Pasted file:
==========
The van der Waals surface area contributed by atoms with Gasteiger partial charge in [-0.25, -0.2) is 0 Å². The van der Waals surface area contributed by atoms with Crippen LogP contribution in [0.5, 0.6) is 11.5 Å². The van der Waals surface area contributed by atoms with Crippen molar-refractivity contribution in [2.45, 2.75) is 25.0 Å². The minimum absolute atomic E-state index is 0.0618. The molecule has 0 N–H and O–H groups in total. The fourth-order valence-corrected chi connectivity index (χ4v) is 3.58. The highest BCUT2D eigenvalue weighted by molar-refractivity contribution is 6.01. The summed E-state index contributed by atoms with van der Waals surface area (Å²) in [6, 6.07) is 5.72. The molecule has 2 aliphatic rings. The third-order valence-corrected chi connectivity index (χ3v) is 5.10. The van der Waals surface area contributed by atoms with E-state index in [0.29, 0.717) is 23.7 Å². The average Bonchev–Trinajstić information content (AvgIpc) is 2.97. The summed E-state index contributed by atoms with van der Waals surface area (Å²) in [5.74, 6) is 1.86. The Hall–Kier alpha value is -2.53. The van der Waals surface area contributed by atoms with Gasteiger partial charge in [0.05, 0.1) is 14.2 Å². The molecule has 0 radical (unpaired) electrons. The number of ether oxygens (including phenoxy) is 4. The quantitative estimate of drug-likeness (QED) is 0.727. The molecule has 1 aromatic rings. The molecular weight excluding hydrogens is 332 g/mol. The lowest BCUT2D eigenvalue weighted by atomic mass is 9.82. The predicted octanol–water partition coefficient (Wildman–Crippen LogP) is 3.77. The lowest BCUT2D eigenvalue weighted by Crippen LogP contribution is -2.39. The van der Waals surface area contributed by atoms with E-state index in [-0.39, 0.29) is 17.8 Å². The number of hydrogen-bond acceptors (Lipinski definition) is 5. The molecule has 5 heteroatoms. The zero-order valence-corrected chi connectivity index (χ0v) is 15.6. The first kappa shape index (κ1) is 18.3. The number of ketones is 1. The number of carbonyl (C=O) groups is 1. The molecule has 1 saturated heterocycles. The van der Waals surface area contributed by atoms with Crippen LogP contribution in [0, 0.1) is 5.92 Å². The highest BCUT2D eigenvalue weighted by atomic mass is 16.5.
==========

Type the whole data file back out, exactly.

The van der Waals surface area contributed by atoms with Gasteiger partial charge in [-0.25, -0.2) is 0 Å². The van der Waals surface area contributed by atoms with Crippen LogP contribution in [0.5, 0.6) is 11.5 Å². The van der Waals surface area contributed by atoms with Crippen molar-refractivity contribution in [2.45, 2.75) is 25.0 Å². The minimum absolute atomic E-state index is 0.0618. The molecule has 0 N–H and O–H groups in total. The fourth-order valence-corrected chi connectivity index (χ4v) is 3.58. The highest BCUT2D eigenvalue weighted by molar-refractivity contribution is 6.01. The summed E-state index contributed by atoms with van der Waals surface area (Å²) in [6, 6.07) is 5.72. The molecule has 2 aliphatic rings. The third-order valence-corrected chi connectivity index (χ3v) is 5.10. The van der Waals surface area contributed by atoms with E-state index in [0.29, 0.717) is 23.7 Å². The average Bonchev–Trinajstić information content (AvgIpc) is 2.97. The summed E-state index contributed by atoms with van der Waals surface area (Å²) in [5.74, 6) is 1.86. The Hall–Kier alpha value is -2.53. The van der Waals surface area contributed by atoms with Gasteiger partial charge in [0.05, 0.1) is 14.2 Å². The molecule has 0 radical (unpaired) electrons. The number of ether oxygens (including phenoxy) is 4. The quantitative estimate of drug-likeness (QED) is 0.727. The molecule has 1 aromatic rings. The molecular weight excluding hydrogens is 332 g/mol. The lowest BCUT2D eigenvalue weighted by atomic mass is 9.82. The predicted octanol–water partition coefficient (Wildman–Crippen LogP) is 3.77. The lowest BCUT2D eigenvalue weighted by Crippen LogP contribution is -2.39. The van der Waals surface area contributed by atoms with E-state index in [-0.39, 0.29) is 17.8 Å². The number of hydrogen-bond acceptors (Lipinski definition) is 5. The molecule has 5 heteroatoms. The zero-order valence-corrected chi connectivity index (χ0v) is 15.6. The first kappa shape index (κ1) is 18.3. The number of ketones is 1. The number of carbonyl (C=O) groups is 1. The molecule has 1 saturated heterocycles. The van der Waals surface area contributed by atoms with Crippen LogP contribution in [0, 0.1) is 5.92 Å². The highest BCUT2D eigenvalue weighted by atomic mass is 16.5.